The bee yard looked great - the stacks of equipment were still tightly wrapped. The hives themselves are unnaturally tall for this time of year, because the feeding box is still on. Earlier last month, when we were still having warm days, I snuck in a last feeding of sugar syrup, counting on being able to properly wrap the hive and remove the feeding apparatus later. The black covers are intended to fit lower down on the stack, and provide a barrier to the wind as well as to concentrate warmth from the sun. Since warm air rises, I hope that they are helping insulate the stacks at the top. The boxes below are tightly sealed together with propolis, so I'm not concerned about drafts into the interior of the hives, but did hope to be able to shift the black covers lower. As I was planning, the wind kicked up. A brutal sharp wind.

I unclipped the gate to the bee yard, and stepped in. The sky had cleared and the cold air was being pushed around by the air that had been warmed by the sun. I crouched down behind the stacks, looking for shelter from the blast. I could not hear anything inside the hives - didn't want to expose my ears to the cold, didn't want to knock them up (rapping on the hives to stimulate activity) didn't want to spend any more time than needed in the deep chill. Clearly, this would not be the day to feed the bees granulated sugar, as a hedge against starvation. That is left to another day, one when I wouldn't have to choose between feeding them and freezing them. Nor could I shuffle the covers and feeding apparatus off, and place the moisture board in a better location. The incessant wind on this property is the only bad thing about the site of my bee yard - that and the distance from home.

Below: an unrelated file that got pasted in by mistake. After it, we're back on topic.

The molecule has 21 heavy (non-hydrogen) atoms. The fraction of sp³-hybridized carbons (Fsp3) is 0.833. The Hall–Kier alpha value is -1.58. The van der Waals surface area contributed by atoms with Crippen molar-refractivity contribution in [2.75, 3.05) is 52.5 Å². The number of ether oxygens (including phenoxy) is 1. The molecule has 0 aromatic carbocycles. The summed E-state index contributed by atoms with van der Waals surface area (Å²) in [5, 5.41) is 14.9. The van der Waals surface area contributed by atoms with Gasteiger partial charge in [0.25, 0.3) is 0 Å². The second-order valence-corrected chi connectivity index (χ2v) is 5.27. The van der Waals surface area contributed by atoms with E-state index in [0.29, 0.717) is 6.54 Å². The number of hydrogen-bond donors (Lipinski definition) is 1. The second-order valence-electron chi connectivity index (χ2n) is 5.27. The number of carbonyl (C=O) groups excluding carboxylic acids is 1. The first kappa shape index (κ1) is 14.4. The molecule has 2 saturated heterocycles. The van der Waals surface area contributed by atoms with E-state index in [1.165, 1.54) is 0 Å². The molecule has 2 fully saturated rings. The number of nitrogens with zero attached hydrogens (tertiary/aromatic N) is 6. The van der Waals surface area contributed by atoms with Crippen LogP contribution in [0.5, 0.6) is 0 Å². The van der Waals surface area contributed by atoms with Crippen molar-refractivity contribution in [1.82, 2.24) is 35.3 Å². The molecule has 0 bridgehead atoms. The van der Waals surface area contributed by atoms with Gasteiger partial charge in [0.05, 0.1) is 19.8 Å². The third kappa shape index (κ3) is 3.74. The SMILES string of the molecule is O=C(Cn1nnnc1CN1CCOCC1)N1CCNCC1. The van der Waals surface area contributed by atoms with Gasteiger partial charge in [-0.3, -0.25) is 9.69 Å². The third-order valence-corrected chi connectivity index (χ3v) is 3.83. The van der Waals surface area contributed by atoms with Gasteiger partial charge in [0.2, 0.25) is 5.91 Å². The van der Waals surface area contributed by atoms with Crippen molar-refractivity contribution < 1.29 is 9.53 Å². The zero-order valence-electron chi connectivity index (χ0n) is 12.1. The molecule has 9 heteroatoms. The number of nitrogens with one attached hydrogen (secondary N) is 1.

The drive back home was much, much less than dour than the drive down. The winter wind is almost always requires vigilant control of the wheel on Hwy 52, but the brightness of the day, and Science Friday on the radio were a great diversion.

Later in the evening I sat down to write. When it came time to upload photos, I could not find my camera. Realizing I had left it in the car, on the passenger seat, tucked inside my hat to keep it warm on the drive home, I had visions of an exploded battery, and a ruined camera, out in the now icy cold car. I got dressed, which was a hardship because I had already slipped into my comfy clothes. My "in for the evening " clothes. Padded down to the parking lot, and found that the clearing skies of the afternoon had continued into the night.
Fortunately, the battery chamber hadn't even got cold, and I managed to make the frigid soul-snatcher work on the half-moon. I may try again next week, depending on the weather.

1 comment:

RuthieJ said...

Thanks for taking us along on this trip. Looks like you had a good day for travel even though it was cold. I hope your bees make it through the winter OK,